The services that benefited Blue Cross consisted of the efforts to obtain the refund from Medicare. This undoubtedly benefited Blue Cross. However, in appellant's own words, these efforts were undertaken "to establish the client's entitlement to new Medicare coverage and to recoup hospitalization payments for the insurer in order to protect the future major medical benefits of the client." (Emphasis added.) In other words, Henley apparently sought to obtain the refund to prevent exhausting his client's coverage under his private policy with Blue Cross and the trial court could have so found. The Supreme Court of Alabama has held that "the right to charge a fund with costs and expenses depends upon whether the costs and expenses were incurred in the promotion of the interest of those eventually found to be entitled to the fund." Lewis v. Railroad Retirement Board, supra, 256 Ala. at 435, 54 So. 2d at 781. The fact that "representation incidentally resulted in a benefit" to others does not authorize charging them with attorney's fees. Lewis v. Wilkinson, 237 Ala. 197, 186 So. 150 (1939).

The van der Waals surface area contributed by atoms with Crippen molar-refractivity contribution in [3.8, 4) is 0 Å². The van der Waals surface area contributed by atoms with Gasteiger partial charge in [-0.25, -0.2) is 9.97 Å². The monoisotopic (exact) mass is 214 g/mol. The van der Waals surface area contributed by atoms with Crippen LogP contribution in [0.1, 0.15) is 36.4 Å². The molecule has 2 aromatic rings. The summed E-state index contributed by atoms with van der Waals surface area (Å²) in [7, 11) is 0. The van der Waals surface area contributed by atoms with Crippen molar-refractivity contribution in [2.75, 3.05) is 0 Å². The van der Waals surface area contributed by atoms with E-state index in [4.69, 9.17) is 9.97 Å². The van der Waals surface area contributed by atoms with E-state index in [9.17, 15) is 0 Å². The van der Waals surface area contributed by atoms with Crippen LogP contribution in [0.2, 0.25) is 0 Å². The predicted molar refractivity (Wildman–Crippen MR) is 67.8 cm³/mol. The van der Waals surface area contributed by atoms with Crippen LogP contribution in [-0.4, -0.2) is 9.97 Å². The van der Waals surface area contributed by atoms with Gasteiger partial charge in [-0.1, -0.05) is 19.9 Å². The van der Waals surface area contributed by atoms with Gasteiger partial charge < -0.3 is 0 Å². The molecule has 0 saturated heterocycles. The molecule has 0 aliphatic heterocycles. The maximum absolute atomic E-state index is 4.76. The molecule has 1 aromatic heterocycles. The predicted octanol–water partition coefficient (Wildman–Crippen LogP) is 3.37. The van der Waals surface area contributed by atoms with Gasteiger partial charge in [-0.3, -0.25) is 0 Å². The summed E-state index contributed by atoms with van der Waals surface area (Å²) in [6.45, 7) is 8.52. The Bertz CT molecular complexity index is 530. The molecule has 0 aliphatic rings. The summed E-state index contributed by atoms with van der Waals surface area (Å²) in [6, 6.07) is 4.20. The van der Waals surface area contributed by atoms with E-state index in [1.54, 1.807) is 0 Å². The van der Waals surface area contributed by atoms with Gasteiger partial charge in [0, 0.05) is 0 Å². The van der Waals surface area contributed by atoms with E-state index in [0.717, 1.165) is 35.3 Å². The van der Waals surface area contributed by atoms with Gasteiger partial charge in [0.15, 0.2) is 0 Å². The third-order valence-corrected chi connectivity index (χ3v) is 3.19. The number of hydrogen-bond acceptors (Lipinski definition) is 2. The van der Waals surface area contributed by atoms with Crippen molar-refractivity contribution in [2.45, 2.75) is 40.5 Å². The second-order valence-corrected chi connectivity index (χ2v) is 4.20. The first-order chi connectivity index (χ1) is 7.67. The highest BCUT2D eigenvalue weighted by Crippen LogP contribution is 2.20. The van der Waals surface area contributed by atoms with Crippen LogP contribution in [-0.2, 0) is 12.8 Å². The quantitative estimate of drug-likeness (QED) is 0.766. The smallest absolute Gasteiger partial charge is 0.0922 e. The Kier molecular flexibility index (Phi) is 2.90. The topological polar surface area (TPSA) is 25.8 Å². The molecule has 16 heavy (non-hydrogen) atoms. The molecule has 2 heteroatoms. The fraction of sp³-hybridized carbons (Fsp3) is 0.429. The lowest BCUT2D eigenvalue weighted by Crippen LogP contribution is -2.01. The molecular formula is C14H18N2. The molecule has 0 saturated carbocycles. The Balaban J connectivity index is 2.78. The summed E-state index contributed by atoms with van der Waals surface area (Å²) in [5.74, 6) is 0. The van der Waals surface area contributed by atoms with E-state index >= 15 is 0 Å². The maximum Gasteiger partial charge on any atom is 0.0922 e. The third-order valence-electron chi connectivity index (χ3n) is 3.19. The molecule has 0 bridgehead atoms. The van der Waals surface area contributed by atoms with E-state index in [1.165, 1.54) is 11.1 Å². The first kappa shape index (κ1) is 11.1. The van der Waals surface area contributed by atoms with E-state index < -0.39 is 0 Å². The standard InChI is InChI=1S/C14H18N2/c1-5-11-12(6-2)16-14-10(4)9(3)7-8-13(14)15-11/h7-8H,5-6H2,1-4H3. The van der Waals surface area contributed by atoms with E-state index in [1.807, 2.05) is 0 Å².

Additionally, there is the requirement that there must be a "common" interest in the fund. That is, the party seeking the fees and the party to be charged must both have some interest in the fund. Strong v. Taylor, 82 Ala. 213, 2 So. 760 (1887). A good example is where an insurance company is subrogated to the rights of the insured in collecting from a third person for damages or loss to property the subject of an insurance contract. See 2 A.L.R.3d 1441. The insurance company pays the insured *277 for the loss and then the insured collects from the tort-feasor an amount greater than the insurance payoff. The insurance company has subrogation rights to that portion of the amount collected from the tort-feasor covered by the insurance contract. The insurance company and the insured have a "common" interest in the fund.